IBM has been talking for a long time about linking smart building technology and enterprise-wide sustainability. Late Thursday, it unleashed a slew of new products, services and partnerships aimed at cementing that role.
Big Blue’s announcements include a new partnership with building automation vendor Schneider Electric, similar to its partnerships with Johnson Controls and Honeywell, as well as energy management and optimization software for companies and utilities and, of course, a service to help customers manage all these tools.
“This is all about helping clients look across their enterprise, and see where their enterprise meets the smarter infrastructure around it,” Rich Lechner, IBM’s vice president of energy and environment, told me in a Thursday interview. That means collecting, analyzing and acting on data in real time, something IBM says is needed to capture the lion’s share of the up to 30 percent efficiency gains it’s seeking to deliver through its building energy management partnerships.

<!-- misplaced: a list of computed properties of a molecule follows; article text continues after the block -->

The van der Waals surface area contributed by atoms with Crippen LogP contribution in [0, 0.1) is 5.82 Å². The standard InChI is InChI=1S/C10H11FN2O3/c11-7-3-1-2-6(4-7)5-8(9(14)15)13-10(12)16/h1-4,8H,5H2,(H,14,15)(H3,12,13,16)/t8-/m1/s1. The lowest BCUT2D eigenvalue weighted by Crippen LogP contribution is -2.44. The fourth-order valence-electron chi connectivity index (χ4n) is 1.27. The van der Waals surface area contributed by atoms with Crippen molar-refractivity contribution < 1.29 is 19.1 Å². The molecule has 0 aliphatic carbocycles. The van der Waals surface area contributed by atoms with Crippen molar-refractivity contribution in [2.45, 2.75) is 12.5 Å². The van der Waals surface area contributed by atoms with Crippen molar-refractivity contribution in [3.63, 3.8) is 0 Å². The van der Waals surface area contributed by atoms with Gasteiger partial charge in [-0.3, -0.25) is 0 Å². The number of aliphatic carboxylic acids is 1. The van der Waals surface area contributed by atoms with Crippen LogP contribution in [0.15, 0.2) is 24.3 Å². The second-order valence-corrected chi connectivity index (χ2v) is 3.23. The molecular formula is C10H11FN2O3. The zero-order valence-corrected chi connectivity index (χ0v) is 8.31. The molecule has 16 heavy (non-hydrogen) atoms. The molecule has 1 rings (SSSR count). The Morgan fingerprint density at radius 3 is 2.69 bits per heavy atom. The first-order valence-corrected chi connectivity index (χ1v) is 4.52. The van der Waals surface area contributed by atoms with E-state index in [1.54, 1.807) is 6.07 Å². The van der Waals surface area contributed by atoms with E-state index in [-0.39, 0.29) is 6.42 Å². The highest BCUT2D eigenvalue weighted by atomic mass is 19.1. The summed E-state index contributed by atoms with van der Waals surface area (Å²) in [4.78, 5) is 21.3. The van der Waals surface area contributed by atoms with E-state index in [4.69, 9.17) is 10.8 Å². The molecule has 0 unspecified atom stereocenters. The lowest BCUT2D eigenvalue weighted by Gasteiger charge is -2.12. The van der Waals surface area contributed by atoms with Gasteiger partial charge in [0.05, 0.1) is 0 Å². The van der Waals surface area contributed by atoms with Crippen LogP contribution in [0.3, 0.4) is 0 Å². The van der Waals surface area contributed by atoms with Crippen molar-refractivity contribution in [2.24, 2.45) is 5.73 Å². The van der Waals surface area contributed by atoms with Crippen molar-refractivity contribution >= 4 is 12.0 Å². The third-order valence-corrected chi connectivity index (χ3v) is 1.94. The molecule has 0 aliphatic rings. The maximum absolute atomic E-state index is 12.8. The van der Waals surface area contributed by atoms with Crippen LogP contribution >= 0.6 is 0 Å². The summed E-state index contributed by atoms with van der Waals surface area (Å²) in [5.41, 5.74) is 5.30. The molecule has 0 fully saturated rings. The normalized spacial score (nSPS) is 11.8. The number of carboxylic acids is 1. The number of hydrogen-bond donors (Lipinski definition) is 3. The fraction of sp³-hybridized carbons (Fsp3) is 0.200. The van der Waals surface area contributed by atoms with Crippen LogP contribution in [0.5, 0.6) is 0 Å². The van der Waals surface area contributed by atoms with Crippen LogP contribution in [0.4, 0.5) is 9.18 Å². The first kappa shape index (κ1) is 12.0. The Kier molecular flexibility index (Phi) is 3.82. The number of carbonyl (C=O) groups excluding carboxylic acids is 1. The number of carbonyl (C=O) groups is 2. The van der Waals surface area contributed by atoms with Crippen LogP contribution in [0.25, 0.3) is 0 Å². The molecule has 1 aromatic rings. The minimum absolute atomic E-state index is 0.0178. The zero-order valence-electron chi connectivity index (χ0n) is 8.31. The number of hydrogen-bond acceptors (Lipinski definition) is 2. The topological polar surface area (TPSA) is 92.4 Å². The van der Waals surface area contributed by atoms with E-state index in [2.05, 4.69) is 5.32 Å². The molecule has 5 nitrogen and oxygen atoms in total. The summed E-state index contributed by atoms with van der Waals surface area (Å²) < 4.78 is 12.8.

It’s also important to be able to scale up building-specific efficiency efforts to campuses, real estate portfolios and, at the end of the scale, enterprise-wide efficiency management, Lechner said. IBM’s work with Schneider at the Bryant University campus in Rhode Island, where the two started on a data center efficiency project, but then expanded it to the entire campus, yielding an overall 15 percent drop in power use, is one example of the type of partnerships that IBM is looking for, said Lechner.
IBM’s software-centric approach differs from that of Cisco, which has rolled out a Building Mediator product to interface with multiple building management systems and tie them together using Internet protocol (IP). Still, Lechner called the new Smarter Building Solution product as “essentially a smart building in a box,” brought together in an enterprise-wide platform through its so-called Maximo energy optimization offering — similar to the functionality Cisco is targeting.
IBM also announced that it’s adding design software company Autodesk to its Green Sigma Coalition, a group aimed at providing interoperability and joint projects with partners including Honeywell, Johnson, ABB, Eaton, Cisco, Siemens, Schneider and SAP.
Autodesk this week also announced it has embedded energy analysis in its building design tools to allow architects to predict the energy efficiency implications of their building plans. Buildings designed with energy data considered from the get-go typically have 30 percent better energy performance than those that don’t, said John Kennedy, Autodesk’s senior manager of sustainable analysis products.
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